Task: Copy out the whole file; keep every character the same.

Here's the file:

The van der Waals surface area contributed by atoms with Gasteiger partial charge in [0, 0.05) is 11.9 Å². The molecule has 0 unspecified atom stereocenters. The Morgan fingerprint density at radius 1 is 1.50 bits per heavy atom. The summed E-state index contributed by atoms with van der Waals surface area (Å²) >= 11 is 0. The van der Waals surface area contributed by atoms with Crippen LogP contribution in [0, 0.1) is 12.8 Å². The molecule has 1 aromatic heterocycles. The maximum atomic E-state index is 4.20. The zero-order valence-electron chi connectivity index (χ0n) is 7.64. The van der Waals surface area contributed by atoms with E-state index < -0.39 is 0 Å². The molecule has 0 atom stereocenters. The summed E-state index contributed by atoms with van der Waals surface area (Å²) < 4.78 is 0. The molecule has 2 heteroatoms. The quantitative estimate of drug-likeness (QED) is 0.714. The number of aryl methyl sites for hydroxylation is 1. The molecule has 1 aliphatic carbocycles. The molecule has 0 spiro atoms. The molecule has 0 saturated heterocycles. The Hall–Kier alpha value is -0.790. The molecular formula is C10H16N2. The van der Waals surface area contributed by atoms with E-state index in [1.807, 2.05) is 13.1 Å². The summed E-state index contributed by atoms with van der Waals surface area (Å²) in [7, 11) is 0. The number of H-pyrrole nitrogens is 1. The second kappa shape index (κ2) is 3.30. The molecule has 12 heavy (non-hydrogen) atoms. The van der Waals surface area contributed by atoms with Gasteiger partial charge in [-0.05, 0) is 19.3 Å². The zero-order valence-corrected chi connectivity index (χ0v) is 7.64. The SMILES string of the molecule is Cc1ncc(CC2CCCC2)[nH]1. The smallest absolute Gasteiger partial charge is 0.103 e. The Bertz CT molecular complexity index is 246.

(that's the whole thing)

The van der Waals surface area contributed by atoms with Gasteiger partial charge in [0, 0.05) is 11.9 Å². The molecule has 0 unspecified atom stereocenters. The Morgan fingerprint density at radius 1 is 1.50 bits per heavy atom. The summed E-state index contributed by atoms with van der Waals surface area (Å²) >= 11 is 0. The van der Waals surface area contributed by atoms with Crippen LogP contribution in [0, 0.1) is 12.8 Å². The molecule has 1 aromatic heterocycles. The maximum atomic E-state index is 4.20. The zero-order valence-electron chi connectivity index (χ0n) is 7.64. The van der Waals surface area contributed by atoms with E-state index < -0.39 is 0 Å². The molecule has 0 atom stereocenters. The summed E-state index contributed by atoms with van der Waals surface area (Å²) < 4.78 is 0. The molecule has 2 heteroatoms. The quantitative estimate of drug-likeness (QED) is 0.714. The number of aryl methyl sites for hydroxylation is 1. The molecule has 1 aliphatic carbocycles. The molecule has 0 spiro atoms. The molecule has 0 saturated heterocycles. The Hall–Kier alpha value is -0.790. The molecular formula is C10H16N2. The van der Waals surface area contributed by atoms with E-state index in [1.807, 2.05) is 13.1 Å². The summed E-state index contributed by atoms with van der Waals surface area (Å²) in [7, 11) is 0. The number of H-pyrrole nitrogens is 1. The second kappa shape index (κ2) is 3.30. The molecule has 12 heavy (non-hydrogen) atoms. The van der Waals surface area contributed by atoms with Gasteiger partial charge in [-0.05, 0) is 19.3 Å². The zero-order valence-corrected chi connectivity index (χ0v) is 7.64. The SMILES string of the molecule is Cc1ncc(CC2CCCC2)[nH]1. The smallest absolute Gasteiger partial charge is 0.103 e. The Bertz CT molecular complexity index is 246.